The Tancos munitions heist has gone from a theft of international importance to “possibly nothing at all”.
Portugal’s opposition politicians delighted this week in the admission by Defence Minister Azeredo Lopes that possibly the Tancos heist reported in June wasn’t a really a heist.
All that is certain is that munitions capable of launching a small war “no longer exist” and no one appears to know what to do next.
The possibility that the list of munitions could have been fictitious to start with – along the same lines as food supplies purchased by the Air Force (click here) – is fast approaching.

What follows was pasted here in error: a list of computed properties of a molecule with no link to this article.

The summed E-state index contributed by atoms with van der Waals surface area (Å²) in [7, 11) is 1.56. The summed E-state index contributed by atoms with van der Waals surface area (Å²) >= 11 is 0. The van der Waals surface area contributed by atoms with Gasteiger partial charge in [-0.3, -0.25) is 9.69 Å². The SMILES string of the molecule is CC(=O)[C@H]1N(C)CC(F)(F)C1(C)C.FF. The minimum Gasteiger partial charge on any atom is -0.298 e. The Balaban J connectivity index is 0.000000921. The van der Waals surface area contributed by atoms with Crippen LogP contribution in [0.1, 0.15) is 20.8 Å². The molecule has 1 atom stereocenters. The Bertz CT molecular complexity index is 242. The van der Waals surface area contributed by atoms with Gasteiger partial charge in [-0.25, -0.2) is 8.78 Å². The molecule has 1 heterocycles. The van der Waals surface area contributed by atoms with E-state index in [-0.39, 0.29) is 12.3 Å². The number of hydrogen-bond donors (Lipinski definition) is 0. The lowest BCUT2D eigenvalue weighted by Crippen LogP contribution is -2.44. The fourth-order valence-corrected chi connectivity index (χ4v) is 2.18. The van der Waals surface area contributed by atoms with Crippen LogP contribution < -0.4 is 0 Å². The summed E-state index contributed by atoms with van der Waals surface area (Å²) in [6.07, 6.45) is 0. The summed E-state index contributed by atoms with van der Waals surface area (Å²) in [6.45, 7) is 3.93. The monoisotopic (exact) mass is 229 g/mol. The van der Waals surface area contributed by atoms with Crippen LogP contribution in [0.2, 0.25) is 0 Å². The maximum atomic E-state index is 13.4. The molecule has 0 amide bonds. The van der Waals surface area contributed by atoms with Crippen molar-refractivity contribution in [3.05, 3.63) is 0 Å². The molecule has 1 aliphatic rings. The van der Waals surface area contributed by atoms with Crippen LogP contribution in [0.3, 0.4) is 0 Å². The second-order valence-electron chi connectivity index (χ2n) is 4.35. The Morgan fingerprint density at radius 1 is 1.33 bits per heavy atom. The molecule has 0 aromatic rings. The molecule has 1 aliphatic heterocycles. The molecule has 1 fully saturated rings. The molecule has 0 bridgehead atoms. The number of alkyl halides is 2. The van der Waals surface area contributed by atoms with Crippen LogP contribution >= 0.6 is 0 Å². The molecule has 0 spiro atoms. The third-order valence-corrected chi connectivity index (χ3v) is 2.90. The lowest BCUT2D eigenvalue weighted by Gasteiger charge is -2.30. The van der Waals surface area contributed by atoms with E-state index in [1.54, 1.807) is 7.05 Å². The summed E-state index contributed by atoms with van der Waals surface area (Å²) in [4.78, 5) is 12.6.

Meantime, calls for the dismissal of Azeredo Lopes have intensified, on the basis that a Defence Minister with such a loose grip on explosive military hardware can only be a liability.
To recap on the material said to be in question, and (possibly) removed to locations unknown, this is the list published by the BBC:
● 1,450 9mm ammunition cartridges
● 150 hand grenades
● 44 anti-tank grenades
● 18 tear gas grenades
● 102 explosive charges
● 264 pieces of plastic explosive
Spain’s El Español published a much-more detailed list ahead of the British news provider, and the Spanish media in general lampooned the incident, painting a picture of military security in which soldiers keep away from watchtowers at Tancos’ base because they are all “in danger of collapsing”.